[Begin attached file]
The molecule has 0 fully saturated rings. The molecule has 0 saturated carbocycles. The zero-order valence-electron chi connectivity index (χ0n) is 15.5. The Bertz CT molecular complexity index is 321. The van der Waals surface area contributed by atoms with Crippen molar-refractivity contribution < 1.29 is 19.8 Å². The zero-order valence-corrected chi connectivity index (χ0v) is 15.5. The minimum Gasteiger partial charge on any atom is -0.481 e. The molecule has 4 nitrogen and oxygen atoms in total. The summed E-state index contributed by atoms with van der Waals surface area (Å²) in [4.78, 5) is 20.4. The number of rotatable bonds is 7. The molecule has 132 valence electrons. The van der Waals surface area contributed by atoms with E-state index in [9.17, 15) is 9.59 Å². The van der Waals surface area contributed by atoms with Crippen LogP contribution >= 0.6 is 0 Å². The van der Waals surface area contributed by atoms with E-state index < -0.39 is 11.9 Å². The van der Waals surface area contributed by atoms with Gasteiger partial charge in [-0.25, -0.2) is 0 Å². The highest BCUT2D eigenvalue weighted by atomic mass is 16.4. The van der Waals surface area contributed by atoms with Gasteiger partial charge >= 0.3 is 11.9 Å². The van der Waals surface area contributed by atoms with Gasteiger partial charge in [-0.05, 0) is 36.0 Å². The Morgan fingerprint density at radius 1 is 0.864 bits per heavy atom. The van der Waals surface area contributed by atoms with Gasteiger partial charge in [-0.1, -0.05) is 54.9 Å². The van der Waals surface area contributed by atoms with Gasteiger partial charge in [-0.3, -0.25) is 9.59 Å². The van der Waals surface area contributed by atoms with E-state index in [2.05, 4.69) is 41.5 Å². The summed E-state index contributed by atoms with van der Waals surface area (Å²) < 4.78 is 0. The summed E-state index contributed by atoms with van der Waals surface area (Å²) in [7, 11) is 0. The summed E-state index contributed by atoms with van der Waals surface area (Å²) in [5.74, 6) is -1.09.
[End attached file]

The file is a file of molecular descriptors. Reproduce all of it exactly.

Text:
The molecule has 0 fully saturated rings. The molecule has 0 saturated carbocycles. The zero-order valence-electron chi connectivity index (χ0n) is 15.5. The Bertz CT molecular complexity index is 321. The van der Waals surface area contributed by atoms with Crippen molar-refractivity contribution < 1.29 is 19.8 Å². The zero-order valence-corrected chi connectivity index (χ0v) is 15.5. The minimum Gasteiger partial charge on any atom is -0.481 e. The molecule has 4 nitrogen and oxygen atoms in total. The summed E-state index contributed by atoms with van der Waals surface area (Å²) in [4.78, 5) is 20.4. The number of rotatable bonds is 7. The molecule has 132 valence electrons. The van der Waals surface area contributed by atoms with E-state index in [9.17, 15) is 9.59 Å². The van der Waals surface area contributed by atoms with Crippen LogP contribution >= 0.6 is 0 Å². The van der Waals surface area contributed by atoms with E-state index < -0.39 is 11.9 Å². The van der Waals surface area contributed by atoms with Gasteiger partial charge in [-0.25, -0.2) is 0 Å². The highest BCUT2D eigenvalue weighted by atomic mass is 16.4. The van der Waals surface area contributed by atoms with Gasteiger partial charge >= 0.3 is 11.9 Å². The van der Waals surface area contributed by atoms with Gasteiger partial charge in [-0.05, 0) is 36.0 Å². The Morgan fingerprint density at radius 1 is 0.864 bits per heavy atom. The van der Waals surface area contributed by atoms with Gasteiger partial charge in [-0.1, -0.05) is 54.9 Å². The van der Waals surface area contributed by atoms with Gasteiger partial charge in [-0.3, -0.25) is 9.59 Å². The van der Waals surface area contributed by atoms with E-state index in [2.05, 4.69) is 41.5 Å². The summed E-state index contributed by atoms with van der Waals surface area (Å²) < 4.78 is 0. The summed E-state index contributed by atoms with van der Waals surface area (Å²) in [7, 11) is 0. The summed E-state index contributed by atoms with van der Waals surface area (Å²) in [5.74, 6) is -1.09.